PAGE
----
I don’t know if I should say it. It might ruin my reputation, and where am I without that? Next thing you know, people will discover I really like animals. But ... okay, complete honesty, here ...

I love Christmas music.

People may never look at me the same way again.

Christmas is the only thing I look forward to through the months of bitter cold, with nothing but driving snow and black, dead foliage. I never said I was big winter fan. I hate cold, I hate snow, I hate heating bills, I hate bulky clothes that never warm me up, I hate that some people like all that stuff -- but I love Christmas. Colored lights shine through the dull twilight of winter. People actually cheer up a little. Well, some people. And of all the things about Christmas, I love the songs the best.

It doesn’t matter if they’re old or new. Sure, the barking dog Jingle Bells thing grates on me, and I’ve heard versions of “Santa Baby” that make me want to hurry down a chimney. But from Frank Sinatra to Christina Aguilera, nothing perks me up more. What they’ve done elsewhere in their lives, or what other people think of them, doesn’t matter -- I’ll listen to it if it’s Britney Spears, or Barry Manilow.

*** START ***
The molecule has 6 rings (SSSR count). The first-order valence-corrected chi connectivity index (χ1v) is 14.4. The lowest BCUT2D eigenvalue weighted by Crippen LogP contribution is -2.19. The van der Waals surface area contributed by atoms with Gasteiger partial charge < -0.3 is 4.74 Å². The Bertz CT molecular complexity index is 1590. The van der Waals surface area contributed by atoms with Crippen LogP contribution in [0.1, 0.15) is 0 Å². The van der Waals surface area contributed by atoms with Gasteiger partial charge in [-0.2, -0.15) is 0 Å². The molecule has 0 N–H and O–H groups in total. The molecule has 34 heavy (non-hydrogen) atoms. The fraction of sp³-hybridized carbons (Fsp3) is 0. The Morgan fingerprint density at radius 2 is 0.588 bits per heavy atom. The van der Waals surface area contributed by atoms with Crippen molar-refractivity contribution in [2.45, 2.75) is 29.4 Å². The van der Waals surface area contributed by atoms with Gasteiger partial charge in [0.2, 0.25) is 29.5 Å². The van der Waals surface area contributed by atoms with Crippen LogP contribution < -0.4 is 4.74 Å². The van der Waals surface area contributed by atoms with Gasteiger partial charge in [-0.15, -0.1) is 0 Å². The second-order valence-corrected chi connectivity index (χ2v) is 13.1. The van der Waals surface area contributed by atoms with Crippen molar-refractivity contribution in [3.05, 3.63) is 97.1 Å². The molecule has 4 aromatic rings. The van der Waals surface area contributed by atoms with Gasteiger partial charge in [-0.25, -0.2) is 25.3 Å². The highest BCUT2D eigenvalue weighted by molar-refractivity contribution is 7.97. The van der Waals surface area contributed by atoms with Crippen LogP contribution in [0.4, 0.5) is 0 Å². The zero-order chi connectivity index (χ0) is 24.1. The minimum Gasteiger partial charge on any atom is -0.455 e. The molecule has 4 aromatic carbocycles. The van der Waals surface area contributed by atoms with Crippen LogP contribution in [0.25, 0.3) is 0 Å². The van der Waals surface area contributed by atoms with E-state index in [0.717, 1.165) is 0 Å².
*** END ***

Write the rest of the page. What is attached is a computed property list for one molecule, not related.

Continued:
Old or new? I love “Carol of the Bells” and “The Hallelujah Chorus”, which my choir sang in high school. They didn’t have new Christmas Songs back then. But I’ve got songs in my Christmas library by Faith Hill, the Trans Siberian Orchestra, the Eagles, and, yes, Hannah Montana.

Type of music? It’s all Christmas to me. Doesn’t matter whether it's the Bryan Seltzer Orchestra, Jessica Simpson, or Andrea Bocelli. Or that other fella, Tchaikovsky, and his Nutcracker thing. Still, nothing will ever beat the classics, and Bing Crosby is the king of the classics. I may not like white winters, but “White Christmas” will always be close to my half-frozen heart.

So that’s it --  my big confession. I love Christmas music ... almost all Christmas music. As long as the lyrics aren’t being “sung” by pets.